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Dr. Stefanie H. Chen

Image of Dr. Stefanie Chen

Research Areas:

  • DNA repair mechanisms
  • Regulated gene expression
  • Protein characterization
  • Microbial metabolism/resistance


  • Molecular cloning
  • Recombinant protein expression in bacteria
  • Affinity chromatography
  • Digital droplet PCR
  • ChIP
  • Western blot
  • Yeast two-hybrid
  • EMSA
  • Fluorescence polarization
  • Fluorescence microscopy
  • AFM
  • Directed evolution
  • Genomic sequencing

Project Description:

Despite being the most studied model organism in the world, the E. coli genome still contains many genes with unknown functions. A recent screen for genes needed for recovery from ionizing radiation damage identified eight previously uncharacterized genes as having important functions in the repair of radiation-induced damage (Byrne et al, 2014). One of these genes, radD (previously yejH), is the focus of my research.

Characterization of radD is focused on both in vivo expression profiling and in vitro protein assays. Unlike most genes in the cell, the radD gene is predicted to be under the control of the σ54 promoter, a stress-specific transcriptional regulator involving binding of the rpoN subunit of RNA polymerase upstream of the gene. Using a Flag-tagged RpoN protein, a student will use ChIP-qPCR to observe binding of the subunit to this genomic regulatory element, potentially documenting the first incidence of the σ54 promoter responding to DNA damage. This will be complemented by gene expression studies involving purifying the radD mRNA and using a digital droplet PCR to quantify the mRNA levels under various stress conditions.

A second focus of my research is the function of the isolated RadD protein. RadD contains the conserved domains of a superfamily 2 helicase, although no helicase activity has been observed in vitro, and the protein directly interacts with SSB, a central organizer of DNA repair functions. A student will purify wildtype RadD and several mutants to explore the functions of various domains of the protein, including ATP hydrolysis and binding to DNA and SSB.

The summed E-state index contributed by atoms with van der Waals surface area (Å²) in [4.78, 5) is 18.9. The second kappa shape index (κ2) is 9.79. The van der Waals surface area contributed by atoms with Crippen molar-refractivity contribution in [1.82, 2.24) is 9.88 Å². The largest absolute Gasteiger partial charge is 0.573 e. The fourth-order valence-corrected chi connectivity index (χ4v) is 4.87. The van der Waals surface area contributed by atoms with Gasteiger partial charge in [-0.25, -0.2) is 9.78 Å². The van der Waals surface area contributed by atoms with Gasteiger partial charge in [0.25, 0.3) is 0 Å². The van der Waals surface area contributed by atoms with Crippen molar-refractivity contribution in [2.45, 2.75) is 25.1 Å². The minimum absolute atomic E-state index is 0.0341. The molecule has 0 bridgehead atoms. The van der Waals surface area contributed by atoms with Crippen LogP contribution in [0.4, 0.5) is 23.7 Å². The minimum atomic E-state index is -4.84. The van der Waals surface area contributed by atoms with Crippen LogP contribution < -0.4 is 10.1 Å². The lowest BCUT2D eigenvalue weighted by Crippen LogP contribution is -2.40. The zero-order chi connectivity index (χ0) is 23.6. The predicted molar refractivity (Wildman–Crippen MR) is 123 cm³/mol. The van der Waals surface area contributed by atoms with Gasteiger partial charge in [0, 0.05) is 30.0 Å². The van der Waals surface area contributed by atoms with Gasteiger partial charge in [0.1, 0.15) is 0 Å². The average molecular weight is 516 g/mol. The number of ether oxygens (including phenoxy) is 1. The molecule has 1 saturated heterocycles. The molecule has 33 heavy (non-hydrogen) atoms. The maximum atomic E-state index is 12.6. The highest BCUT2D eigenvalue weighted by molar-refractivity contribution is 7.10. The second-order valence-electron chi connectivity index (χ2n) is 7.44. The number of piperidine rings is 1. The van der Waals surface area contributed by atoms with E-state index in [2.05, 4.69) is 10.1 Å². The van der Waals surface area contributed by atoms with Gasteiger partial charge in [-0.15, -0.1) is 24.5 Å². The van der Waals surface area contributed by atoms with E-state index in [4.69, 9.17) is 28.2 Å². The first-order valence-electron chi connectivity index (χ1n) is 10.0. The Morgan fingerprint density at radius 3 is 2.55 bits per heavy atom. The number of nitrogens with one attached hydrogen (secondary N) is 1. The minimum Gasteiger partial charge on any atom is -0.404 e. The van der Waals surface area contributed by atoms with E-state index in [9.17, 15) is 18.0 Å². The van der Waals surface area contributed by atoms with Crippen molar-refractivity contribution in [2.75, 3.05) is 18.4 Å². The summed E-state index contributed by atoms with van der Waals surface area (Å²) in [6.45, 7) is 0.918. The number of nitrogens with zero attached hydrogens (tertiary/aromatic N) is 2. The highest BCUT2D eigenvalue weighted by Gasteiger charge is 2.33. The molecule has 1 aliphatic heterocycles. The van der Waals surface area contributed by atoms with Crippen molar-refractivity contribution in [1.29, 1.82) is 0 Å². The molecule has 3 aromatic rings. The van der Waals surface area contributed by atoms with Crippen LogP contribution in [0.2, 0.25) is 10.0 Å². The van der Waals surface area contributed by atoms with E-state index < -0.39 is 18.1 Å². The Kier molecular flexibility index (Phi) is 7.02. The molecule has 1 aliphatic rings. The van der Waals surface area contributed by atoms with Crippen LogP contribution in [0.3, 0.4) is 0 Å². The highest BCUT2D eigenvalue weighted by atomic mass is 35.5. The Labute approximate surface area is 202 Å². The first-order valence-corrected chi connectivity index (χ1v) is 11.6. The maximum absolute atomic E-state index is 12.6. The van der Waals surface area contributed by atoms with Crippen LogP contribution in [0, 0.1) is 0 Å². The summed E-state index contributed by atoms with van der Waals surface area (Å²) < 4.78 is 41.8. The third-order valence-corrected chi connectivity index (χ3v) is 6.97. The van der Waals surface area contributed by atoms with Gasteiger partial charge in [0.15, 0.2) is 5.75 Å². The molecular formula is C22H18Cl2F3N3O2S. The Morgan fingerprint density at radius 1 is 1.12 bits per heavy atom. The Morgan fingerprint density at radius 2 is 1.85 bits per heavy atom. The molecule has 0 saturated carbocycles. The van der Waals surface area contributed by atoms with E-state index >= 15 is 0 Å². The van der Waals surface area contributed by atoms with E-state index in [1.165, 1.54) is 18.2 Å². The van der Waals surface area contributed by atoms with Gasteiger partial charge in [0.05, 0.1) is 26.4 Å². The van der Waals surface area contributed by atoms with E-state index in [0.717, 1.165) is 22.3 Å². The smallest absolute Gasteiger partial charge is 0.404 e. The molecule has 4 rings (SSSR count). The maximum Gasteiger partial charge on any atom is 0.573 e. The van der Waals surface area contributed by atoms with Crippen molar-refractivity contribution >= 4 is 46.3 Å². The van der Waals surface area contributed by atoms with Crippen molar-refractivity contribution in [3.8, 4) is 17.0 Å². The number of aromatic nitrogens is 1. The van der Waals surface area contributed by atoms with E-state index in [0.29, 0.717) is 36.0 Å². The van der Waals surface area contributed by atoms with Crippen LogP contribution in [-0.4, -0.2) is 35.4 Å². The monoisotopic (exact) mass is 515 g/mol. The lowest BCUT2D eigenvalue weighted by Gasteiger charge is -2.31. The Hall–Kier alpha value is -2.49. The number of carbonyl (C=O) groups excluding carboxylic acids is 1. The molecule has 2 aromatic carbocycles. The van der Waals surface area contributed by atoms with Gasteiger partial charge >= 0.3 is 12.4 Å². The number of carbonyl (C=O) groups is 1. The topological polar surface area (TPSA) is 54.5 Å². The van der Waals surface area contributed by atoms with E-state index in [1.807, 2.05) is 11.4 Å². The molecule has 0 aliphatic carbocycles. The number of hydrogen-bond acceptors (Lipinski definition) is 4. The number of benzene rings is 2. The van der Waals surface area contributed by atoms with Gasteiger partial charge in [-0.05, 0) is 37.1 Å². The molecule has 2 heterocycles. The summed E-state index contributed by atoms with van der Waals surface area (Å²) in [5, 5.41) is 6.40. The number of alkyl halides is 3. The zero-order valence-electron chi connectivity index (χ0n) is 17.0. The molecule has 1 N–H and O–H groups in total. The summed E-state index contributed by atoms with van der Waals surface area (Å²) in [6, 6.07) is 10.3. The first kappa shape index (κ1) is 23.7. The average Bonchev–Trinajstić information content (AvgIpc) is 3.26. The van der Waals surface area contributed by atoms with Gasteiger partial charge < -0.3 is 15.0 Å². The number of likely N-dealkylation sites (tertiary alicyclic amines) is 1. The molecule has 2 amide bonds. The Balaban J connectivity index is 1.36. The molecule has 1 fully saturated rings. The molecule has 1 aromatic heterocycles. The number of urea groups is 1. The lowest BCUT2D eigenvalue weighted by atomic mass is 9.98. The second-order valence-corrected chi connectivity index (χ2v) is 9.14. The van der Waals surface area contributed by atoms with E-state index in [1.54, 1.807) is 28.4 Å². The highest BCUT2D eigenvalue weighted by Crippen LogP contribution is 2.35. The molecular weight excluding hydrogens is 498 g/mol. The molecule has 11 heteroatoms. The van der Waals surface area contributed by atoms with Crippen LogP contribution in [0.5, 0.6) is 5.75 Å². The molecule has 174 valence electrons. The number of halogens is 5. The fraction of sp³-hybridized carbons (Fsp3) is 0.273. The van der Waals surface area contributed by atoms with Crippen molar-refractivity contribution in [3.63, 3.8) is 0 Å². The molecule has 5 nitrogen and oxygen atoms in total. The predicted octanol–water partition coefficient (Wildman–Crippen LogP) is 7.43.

Students involved in this research will contribute to the broad understanding of microbial metabolic pathways, particularly DNA repair, while refining their research and communication skills.


Byrne, R.T., S.H. Chen, E.A. Wood, E.L. Cabot, M.M. Cox. “Escherichia coli genes and pathways involved in surviving extreme exposure to ionizing radiation.” Journal of Bacteriology. 2014. 

Chen, S.H., R.T. Byrne, E.A. Wood, and M.M. Cox. “Escherichia coli radD (yejH) gene: a novel function involved in radiation resistance and double-strand break repair.” Molecular Microbiology. 2015.

Chen, S.H., R.T. Byrne-Nash, and M.M. Cox. “Escherichia coli RadD Protein Functionally Interacts with the Single-stranded DNA-binding Protein.” Journal of Biological Chemistry. 2016.

Osorio Garcia, M.A., K.A. Satyshur, M.M. Cox, and J.L. Keck. “X-ray crystal structure of the Escherichia coli RadD DNA repair protein bound to ADP reveals a novel zinc ribbon domain.” PLoS One. 2022. 

Shereda, R.D., A.G. Kozlov, T.M. Lohman, M.M. Cox, and J.L. Keck. “SSB as an organizer/mobilizer of genome maintenance complexes.” Critical Reviews in Biochemistry and Molecular Biology. 2006.

Sun, Z., H.Y. Tan, P.R. Bianco, & Y.L. Lyubchenko. “Remodeling of RecG Helicase at the DNA Replication Fork by SSB.” Scientific Reports. 2015. 

Zhao, K., M. Liu, and R.R. Burgess. “Promoter and regulon analysis of nitrogen assimilation factor, σ54, reveal alternative strategy for E. coli MG1655 flagellar biosynthesis.” Nucleic Acids Research. 2010.

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